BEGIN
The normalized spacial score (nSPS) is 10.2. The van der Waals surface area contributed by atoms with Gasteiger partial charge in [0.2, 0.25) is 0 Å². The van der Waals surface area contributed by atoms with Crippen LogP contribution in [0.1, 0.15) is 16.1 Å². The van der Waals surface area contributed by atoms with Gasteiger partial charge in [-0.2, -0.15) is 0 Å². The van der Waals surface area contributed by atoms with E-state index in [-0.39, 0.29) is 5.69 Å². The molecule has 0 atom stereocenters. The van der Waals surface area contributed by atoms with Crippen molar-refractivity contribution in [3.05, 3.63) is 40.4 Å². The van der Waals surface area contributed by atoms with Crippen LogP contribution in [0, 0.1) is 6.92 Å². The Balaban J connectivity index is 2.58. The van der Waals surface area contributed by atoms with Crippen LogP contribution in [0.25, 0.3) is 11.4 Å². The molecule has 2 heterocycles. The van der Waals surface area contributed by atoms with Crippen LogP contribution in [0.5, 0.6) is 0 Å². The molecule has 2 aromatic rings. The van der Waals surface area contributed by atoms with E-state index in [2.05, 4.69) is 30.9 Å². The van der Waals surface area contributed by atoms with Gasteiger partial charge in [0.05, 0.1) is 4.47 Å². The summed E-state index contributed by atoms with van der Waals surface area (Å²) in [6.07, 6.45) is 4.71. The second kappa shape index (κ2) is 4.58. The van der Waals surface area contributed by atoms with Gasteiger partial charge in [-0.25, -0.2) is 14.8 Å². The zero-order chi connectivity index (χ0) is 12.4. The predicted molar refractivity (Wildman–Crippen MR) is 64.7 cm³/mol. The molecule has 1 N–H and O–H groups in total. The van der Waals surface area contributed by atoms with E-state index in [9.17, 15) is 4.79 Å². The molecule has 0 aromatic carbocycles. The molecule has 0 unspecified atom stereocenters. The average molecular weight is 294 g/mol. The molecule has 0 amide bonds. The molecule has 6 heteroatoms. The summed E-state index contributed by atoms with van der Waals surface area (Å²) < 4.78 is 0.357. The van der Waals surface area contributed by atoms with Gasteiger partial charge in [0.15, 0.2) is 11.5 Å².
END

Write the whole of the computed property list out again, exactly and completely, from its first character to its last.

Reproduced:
The normalized spacial score (nSPS) is 10.2. The van der Waals surface area contributed by atoms with Gasteiger partial charge in [0.2, 0.25) is 0 Å². The van der Waals surface area contributed by atoms with Crippen LogP contribution in [0.1, 0.15) is 16.1 Å². The van der Waals surface area contributed by atoms with Gasteiger partial charge in [-0.2, -0.15) is 0 Å². The van der Waals surface area contributed by atoms with E-state index in [-0.39, 0.29) is 5.69 Å². The molecule has 0 atom stereocenters. The van der Waals surface area contributed by atoms with Crippen molar-refractivity contribution in [3.05, 3.63) is 40.4 Å². The van der Waals surface area contributed by atoms with Crippen LogP contribution in [0, 0.1) is 6.92 Å². The Balaban J connectivity index is 2.58. The van der Waals surface area contributed by atoms with Crippen LogP contribution in [0.25, 0.3) is 11.4 Å². The molecule has 2 heterocycles. The van der Waals surface area contributed by atoms with Crippen LogP contribution in [0.5, 0.6) is 0 Å². The molecule has 2 aromatic rings. The van der Waals surface area contributed by atoms with E-state index in [2.05, 4.69) is 30.9 Å². The van der Waals surface area contributed by atoms with Gasteiger partial charge in [0.05, 0.1) is 4.47 Å². The summed E-state index contributed by atoms with van der Waals surface area (Å²) in [6.07, 6.45) is 4.71. The second kappa shape index (κ2) is 4.58. The van der Waals surface area contributed by atoms with Gasteiger partial charge in [-0.25, -0.2) is 14.8 Å². The zero-order chi connectivity index (χ0) is 12.4. The predicted molar refractivity (Wildman–Crippen MR) is 64.7 cm³/mol. The molecule has 1 N–H and O–H groups in total. The van der Waals surface area contributed by atoms with E-state index in [9.17, 15) is 4.79 Å². The molecule has 0 aromatic carbocycles. The molecule has 0 unspecified atom stereocenters. The average molecular weight is 294 g/mol. The molecule has 0 amide bonds. The molecule has 6 heteroatoms. The summed E-state index contributed by atoms with van der Waals surface area (Å²) < 4.78 is 0.357. The van der Waals surface area contributed by atoms with Gasteiger partial charge in [0.15, 0.2) is 11.5 Å².